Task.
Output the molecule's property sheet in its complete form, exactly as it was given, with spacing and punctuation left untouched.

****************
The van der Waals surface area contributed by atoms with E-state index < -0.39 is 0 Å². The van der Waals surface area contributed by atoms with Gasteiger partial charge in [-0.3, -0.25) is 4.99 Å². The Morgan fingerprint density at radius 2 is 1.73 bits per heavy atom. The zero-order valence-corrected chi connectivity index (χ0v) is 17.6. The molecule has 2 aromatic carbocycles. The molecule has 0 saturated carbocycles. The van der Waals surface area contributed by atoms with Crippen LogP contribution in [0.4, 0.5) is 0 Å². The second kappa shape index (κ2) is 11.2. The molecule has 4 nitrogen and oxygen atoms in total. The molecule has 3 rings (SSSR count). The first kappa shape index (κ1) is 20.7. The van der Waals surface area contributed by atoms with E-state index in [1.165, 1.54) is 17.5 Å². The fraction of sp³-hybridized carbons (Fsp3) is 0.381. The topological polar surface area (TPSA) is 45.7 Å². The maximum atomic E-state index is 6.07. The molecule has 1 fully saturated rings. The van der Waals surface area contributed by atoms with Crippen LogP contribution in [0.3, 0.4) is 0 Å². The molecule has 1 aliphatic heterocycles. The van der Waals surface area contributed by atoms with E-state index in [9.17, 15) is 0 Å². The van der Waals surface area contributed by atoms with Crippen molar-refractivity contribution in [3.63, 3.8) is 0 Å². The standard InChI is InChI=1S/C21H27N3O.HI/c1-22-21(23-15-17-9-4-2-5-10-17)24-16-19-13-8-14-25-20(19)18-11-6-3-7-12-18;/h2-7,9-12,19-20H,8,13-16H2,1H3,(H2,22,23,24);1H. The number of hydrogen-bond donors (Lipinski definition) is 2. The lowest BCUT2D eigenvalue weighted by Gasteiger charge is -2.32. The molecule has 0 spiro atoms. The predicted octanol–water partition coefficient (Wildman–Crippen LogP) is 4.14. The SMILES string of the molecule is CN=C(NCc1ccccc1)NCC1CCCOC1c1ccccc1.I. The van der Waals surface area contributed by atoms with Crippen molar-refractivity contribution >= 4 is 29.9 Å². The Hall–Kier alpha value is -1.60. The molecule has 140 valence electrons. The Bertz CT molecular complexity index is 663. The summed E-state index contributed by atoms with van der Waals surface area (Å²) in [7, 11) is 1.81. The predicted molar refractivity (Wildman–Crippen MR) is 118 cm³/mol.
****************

The van der Waals surface area contributed by atoms with E-state index < -0.39 is 0 Å². The van der Waals surface area contributed by atoms with Gasteiger partial charge in [-0.3, -0.25) is 4.99 Å². The Morgan fingerprint density at radius 2 is 1.73 bits per heavy atom. The zero-order valence-corrected chi connectivity index (χ0v) is 17.6. The molecule has 2 aromatic carbocycles. The molecule has 0 saturated carbocycles. The van der Waals surface area contributed by atoms with Crippen LogP contribution in [0.4, 0.5) is 0 Å². The second kappa shape index (κ2) is 11.2. The molecule has 4 nitrogen and oxygen atoms in total. The molecule has 3 rings (SSSR count). The first kappa shape index (κ1) is 20.7. The van der Waals surface area contributed by atoms with E-state index in [1.165, 1.54) is 17.5 Å². The fraction of sp³-hybridized carbons (Fsp3) is 0.381. The topological polar surface area (TPSA) is 45.7 Å². The maximum atomic E-state index is 6.07. The molecule has 1 fully saturated rings. The van der Waals surface area contributed by atoms with Crippen LogP contribution in [0.3, 0.4) is 0 Å². The molecule has 1 aliphatic heterocycles. The van der Waals surface area contributed by atoms with E-state index in [9.17, 15) is 0 Å². The van der Waals surface area contributed by atoms with Crippen molar-refractivity contribution in [3.63, 3.8) is 0 Å². The standard InChI is InChI=1S/C21H27N3O.HI/c1-22-21(23-15-17-9-4-2-5-10-17)24-16-19-13-8-14-25-20(19)18-11-6-3-7-12-18;/h2-7,9-12,19-20H,8,13-16H2,1H3,(H2,22,23,24);1H. The number of hydrogen-bond donors (Lipinski definition) is 2. The lowest BCUT2D eigenvalue weighted by Gasteiger charge is -2.32. The molecule has 0 spiro atoms. The predicted octanol–water partition coefficient (Wildman–Crippen LogP) is 4.14. The SMILES string of the molecule is CN=C(NCc1ccccc1)NCC1CCCOC1c1ccccc1.I. The van der Waals surface area contributed by atoms with Crippen molar-refractivity contribution >= 4 is 29.9 Å². The Hall–Kier alpha value is -1.60. The molecule has 140 valence electrons. The Bertz CT molecular complexity index is 663. The summed E-state index contributed by atoms with van der Waals surface area (Å²) in [7, 11) is 1.81. The predicted molar refractivity (Wildman–Crippen MR) is 118 cm³/mol.